Religious liberty is at the core of what it means to be human
Those of all faith traditions “need to unite all over the globe. … We have a lot to learn from each other on religious liberty”
The following is Part 2 of a three-part series. Part 1 is titled, “Why does Religious Liberty Matter?” Part 3 will feature an interview with President Dallin H. Oaks.
ROME, Italy — Religious liberty comes to the very core of what it means to be a human, said Thomas B. Griffith, a former federal judge on the U.S. Court of Appeals for the District of Columbia Circuit and a Latter-day Saint.
“Humans yearn for freedom. Humans are inquisitive,” he said. “We want to know the truth. And we want to pursue the truth and in all spheres of life. To human beings, matters of faith are core to their identity.”
Conducting an interview with the Church News during the 2022 Notre Dame Religious Liberty Summit held in Rome, Italy, in July, Griffith said any just society is going to be one that recognizes that fundamental element of what it means to be a human — the freedom to think, to debate, to pursue ideas, to worship.
“Religious liberty isn’t just one strand of a larger mosaic; it gets to the very core of what it means to be a human,” he said.
Mona Polacca, a representative of the International Council of Thirteen Indigenous Grandmothers, is a living testament of Griffith’s words.
Wearing colorful, traditional clothing and standing comfortably in the bright sun outside the Pontifical Gregorian University in Rome, Polacca listed all that is sacred to her — “the elements like the water, the air we breathe, the sun and Mother Earth.”
She spoke passionately about preserving a way of life for the generations that will follow her.
Last year, an Indigenous sacred site in Arizona, called Oak Flat, was threatened by mining excavation. The destruction of Oak Flat would have left an empty crater where religious gatherings and ceremonies once took place. Polacca said the sacred site offered a spiritual connection with the land not found anywhere else on earth.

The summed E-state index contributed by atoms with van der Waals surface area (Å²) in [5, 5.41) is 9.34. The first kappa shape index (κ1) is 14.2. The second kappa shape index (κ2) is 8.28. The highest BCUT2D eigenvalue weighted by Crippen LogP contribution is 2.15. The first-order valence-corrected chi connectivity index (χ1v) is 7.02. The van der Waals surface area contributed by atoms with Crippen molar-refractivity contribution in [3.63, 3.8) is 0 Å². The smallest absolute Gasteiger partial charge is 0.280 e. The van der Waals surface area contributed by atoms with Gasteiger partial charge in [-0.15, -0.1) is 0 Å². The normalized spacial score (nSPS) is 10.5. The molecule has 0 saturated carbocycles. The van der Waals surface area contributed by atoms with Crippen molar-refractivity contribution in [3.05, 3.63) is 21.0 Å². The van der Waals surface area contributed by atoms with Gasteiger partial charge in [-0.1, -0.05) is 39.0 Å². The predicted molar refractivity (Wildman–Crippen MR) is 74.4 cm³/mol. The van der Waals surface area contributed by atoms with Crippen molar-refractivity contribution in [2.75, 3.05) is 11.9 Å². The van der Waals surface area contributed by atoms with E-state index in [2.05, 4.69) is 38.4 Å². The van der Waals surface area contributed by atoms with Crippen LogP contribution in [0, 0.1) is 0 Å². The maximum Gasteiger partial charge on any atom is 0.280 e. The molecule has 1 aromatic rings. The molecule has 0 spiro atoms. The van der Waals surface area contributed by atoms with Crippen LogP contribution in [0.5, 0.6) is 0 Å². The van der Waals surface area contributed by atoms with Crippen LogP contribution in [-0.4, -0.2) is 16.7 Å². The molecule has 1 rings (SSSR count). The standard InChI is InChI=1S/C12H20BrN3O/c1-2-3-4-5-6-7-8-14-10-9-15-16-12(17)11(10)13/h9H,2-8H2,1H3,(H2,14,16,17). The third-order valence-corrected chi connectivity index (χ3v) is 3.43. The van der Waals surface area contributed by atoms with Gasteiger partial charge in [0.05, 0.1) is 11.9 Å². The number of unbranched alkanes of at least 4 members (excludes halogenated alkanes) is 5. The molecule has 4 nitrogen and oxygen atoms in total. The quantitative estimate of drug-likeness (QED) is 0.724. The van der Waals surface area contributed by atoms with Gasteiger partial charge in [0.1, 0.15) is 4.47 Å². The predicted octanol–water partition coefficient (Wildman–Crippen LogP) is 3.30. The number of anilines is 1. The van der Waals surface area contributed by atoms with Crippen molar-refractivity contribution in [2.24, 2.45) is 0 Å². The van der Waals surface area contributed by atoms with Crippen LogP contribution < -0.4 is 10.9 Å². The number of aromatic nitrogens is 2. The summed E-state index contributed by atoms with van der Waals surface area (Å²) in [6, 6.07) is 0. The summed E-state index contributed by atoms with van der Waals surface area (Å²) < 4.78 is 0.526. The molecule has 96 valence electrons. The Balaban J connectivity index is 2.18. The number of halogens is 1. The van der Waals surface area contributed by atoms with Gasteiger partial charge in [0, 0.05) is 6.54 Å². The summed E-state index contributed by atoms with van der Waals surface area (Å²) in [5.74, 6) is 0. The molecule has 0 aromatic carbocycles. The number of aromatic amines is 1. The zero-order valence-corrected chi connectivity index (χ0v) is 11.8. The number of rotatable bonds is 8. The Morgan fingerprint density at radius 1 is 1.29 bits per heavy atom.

“The Oak Flat Stronghold is not just a place but a home to spiritual powers …,” she told Notre Dame. “For centuries, Oak Flat has remained an active place where Indigenous people come to pray, harvest and gather where holy beings reside and holy springs flow.”
The Notre Dame Law School Religious Liberty Initiative fought for and secured religious freedom protections for the Indigenous sacred site.
Speaking of her own “spiritual practices and beliefs,” Polacca addressed religious liberty at the Notre Dame summit as “the sacredness of life” and “a history that we should take guidance from.”
It’s a connection that defines her humanity.
The right to pursue meaning
Stephanie Barclay, director of Notre Dame’s Religious Liberty Initiative, said people of faith, as well as those of no faith, should care about religious liberty. “Really the core of what it means to be human, to have dignity, is for government to give individuals space to pursue whatever it is that gives them deepest meaning in life and to seek answers to life’s most important questions for themselves,” she said.
Religious liberty, she continued, often acts as “a canary in the mineshaft” that operates as an early warning signal when government starts to encroach too much on liberties of all types. “That is a signal that government is often acting in ways that are going to be harmful for the entire citizenry.”
Empirical data and scholarship support the notion that countries that support religious liberty also have better national security, more economic prosperity and more peace, she said.